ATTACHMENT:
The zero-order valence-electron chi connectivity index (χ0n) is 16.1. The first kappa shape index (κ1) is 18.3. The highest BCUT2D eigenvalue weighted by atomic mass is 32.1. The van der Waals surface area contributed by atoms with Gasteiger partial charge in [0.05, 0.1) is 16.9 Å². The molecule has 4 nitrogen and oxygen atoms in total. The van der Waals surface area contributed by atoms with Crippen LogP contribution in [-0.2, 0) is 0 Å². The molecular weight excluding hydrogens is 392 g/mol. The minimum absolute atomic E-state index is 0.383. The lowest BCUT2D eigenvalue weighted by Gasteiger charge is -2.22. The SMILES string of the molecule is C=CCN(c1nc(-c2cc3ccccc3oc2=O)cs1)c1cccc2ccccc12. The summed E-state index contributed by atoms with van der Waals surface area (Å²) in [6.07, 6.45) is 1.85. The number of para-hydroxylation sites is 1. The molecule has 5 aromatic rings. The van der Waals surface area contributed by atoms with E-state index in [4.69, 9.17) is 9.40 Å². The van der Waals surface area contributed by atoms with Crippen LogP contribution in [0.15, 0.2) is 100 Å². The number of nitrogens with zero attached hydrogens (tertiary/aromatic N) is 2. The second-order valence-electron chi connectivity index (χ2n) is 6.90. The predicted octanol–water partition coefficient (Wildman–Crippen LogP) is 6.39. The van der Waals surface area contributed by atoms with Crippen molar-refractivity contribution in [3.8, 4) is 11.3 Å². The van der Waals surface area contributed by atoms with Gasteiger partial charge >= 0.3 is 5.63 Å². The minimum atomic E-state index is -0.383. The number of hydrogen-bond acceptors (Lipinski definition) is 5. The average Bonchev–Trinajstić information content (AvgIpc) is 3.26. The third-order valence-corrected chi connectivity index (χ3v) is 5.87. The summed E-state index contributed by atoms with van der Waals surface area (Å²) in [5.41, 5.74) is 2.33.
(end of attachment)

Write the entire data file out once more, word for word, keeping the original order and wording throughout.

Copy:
The zero-order valence-electron chi connectivity index (χ0n) is 16.1. The first kappa shape index (κ1) is 18.3. The highest BCUT2D eigenvalue weighted by atomic mass is 32.1. The van der Waals surface area contributed by atoms with Gasteiger partial charge in [0.05, 0.1) is 16.9 Å². The molecule has 4 nitrogen and oxygen atoms in total. The van der Waals surface area contributed by atoms with Crippen LogP contribution in [-0.2, 0) is 0 Å². The molecular weight excluding hydrogens is 392 g/mol. The minimum absolute atomic E-state index is 0.383. The lowest BCUT2D eigenvalue weighted by Gasteiger charge is -2.22. The SMILES string of the molecule is C=CCN(c1nc(-c2cc3ccccc3oc2=O)cs1)c1cccc2ccccc12. The summed E-state index contributed by atoms with van der Waals surface area (Å²) in [6.07, 6.45) is 1.85. The number of para-hydroxylation sites is 1. The molecule has 5 aromatic rings. The van der Waals surface area contributed by atoms with E-state index in [4.69, 9.17) is 9.40 Å². The van der Waals surface area contributed by atoms with Crippen LogP contribution in [0.15, 0.2) is 100 Å². The number of nitrogens with zero attached hydrogens (tertiary/aromatic N) is 2. The second-order valence-electron chi connectivity index (χ2n) is 6.90. The predicted octanol–water partition coefficient (Wildman–Crippen LogP) is 6.39. The van der Waals surface area contributed by atoms with Crippen molar-refractivity contribution in [3.8, 4) is 11.3 Å². The van der Waals surface area contributed by atoms with Gasteiger partial charge >= 0.3 is 5.63 Å². The minimum atomic E-state index is -0.383. The number of hydrogen-bond acceptors (Lipinski definition) is 5. The average Bonchev–Trinajstić information content (AvgIpc) is 3.26. The third-order valence-corrected chi connectivity index (χ3v) is 5.87. The summed E-state index contributed by atoms with van der Waals surface area (Å²) in [5.41, 5.74) is 2.33.